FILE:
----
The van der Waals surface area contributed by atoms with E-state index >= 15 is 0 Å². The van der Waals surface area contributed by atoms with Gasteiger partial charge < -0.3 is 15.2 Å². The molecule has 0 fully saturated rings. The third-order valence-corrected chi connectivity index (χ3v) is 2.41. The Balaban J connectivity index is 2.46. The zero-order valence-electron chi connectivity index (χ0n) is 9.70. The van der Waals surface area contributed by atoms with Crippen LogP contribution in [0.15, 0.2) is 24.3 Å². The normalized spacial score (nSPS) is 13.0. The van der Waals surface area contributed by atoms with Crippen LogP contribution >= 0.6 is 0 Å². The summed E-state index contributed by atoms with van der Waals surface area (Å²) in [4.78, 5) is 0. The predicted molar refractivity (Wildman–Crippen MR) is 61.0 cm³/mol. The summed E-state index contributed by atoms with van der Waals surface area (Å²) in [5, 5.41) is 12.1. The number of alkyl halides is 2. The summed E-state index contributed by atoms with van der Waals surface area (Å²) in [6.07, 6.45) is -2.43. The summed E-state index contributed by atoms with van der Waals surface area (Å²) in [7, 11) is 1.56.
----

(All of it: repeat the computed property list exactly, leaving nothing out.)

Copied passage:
The van der Waals surface area contributed by atoms with E-state index >= 15 is 0 Å². The van der Waals surface area contributed by atoms with Gasteiger partial charge < -0.3 is 15.2 Å². The molecule has 0 fully saturated rings. The third-order valence-corrected chi connectivity index (χ3v) is 2.41. The Balaban J connectivity index is 2.46. The zero-order valence-electron chi connectivity index (χ0n) is 9.70. The van der Waals surface area contributed by atoms with Crippen LogP contribution in [0.15, 0.2) is 24.3 Å². The normalized spacial score (nSPS) is 13.0. The van der Waals surface area contributed by atoms with Crippen LogP contribution >= 0.6 is 0 Å². The summed E-state index contributed by atoms with van der Waals surface area (Å²) in [4.78, 5) is 0. The predicted molar refractivity (Wildman–Crippen MR) is 61.0 cm³/mol. The summed E-state index contributed by atoms with van der Waals surface area (Å²) in [5, 5.41) is 12.1. The number of alkyl halides is 2. The summed E-state index contributed by atoms with van der Waals surface area (Å²) in [6.07, 6.45) is -2.43. The summed E-state index contributed by atoms with van der Waals surface area (Å²) in [7, 11) is 1.56.